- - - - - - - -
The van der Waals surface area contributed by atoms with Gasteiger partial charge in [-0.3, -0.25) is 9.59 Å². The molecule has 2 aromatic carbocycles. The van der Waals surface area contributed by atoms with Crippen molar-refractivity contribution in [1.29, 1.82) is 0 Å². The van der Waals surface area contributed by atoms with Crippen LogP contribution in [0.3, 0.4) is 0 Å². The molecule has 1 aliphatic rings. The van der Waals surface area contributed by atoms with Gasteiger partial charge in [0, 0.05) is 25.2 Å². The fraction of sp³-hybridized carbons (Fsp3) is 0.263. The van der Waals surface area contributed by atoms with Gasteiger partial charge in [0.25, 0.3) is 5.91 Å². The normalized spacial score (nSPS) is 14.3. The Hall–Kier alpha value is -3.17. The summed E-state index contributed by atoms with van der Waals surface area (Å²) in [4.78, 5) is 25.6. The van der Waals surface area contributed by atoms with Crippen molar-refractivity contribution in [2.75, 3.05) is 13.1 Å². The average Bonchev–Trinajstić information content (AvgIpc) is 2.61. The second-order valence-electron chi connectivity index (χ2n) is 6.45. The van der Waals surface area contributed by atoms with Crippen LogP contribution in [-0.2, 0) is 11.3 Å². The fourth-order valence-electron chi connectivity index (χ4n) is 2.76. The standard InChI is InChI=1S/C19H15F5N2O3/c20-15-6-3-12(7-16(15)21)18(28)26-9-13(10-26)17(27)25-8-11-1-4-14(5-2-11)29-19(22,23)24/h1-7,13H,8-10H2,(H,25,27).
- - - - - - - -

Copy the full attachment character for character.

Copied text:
The van der Waals surface area contributed by atoms with Gasteiger partial charge in [-0.3, -0.25) is 9.59 Å². The molecule has 2 aromatic carbocycles. The van der Waals surface area contributed by atoms with Crippen molar-refractivity contribution in [1.29, 1.82) is 0 Å². The van der Waals surface area contributed by atoms with Crippen LogP contribution in [0.3, 0.4) is 0 Å². The molecule has 1 aliphatic rings. The van der Waals surface area contributed by atoms with Gasteiger partial charge in [0, 0.05) is 25.2 Å². The fraction of sp³-hybridized carbons (Fsp3) is 0.263. The van der Waals surface area contributed by atoms with Gasteiger partial charge in [0.25, 0.3) is 5.91 Å². The normalized spacial score (nSPS) is 14.3. The Hall–Kier alpha value is -3.17. The summed E-state index contributed by atoms with van der Waals surface area (Å²) in [4.78, 5) is 25.6. The van der Waals surface area contributed by atoms with Crippen molar-refractivity contribution in [2.75, 3.05) is 13.1 Å². The average Bonchev–Trinajstić information content (AvgIpc) is 2.61. The second-order valence-electron chi connectivity index (χ2n) is 6.45. The van der Waals surface area contributed by atoms with Crippen LogP contribution in [-0.2, 0) is 11.3 Å². The fourth-order valence-electron chi connectivity index (χ4n) is 2.76. The standard InChI is InChI=1S/C19H15F5N2O3/c20-15-6-3-12(7-16(15)21)18(28)26-9-13(10-26)17(27)25-8-11-1-4-14(5-2-11)29-19(22,23)24/h1-7,13H,8-10H2,(H,25,27).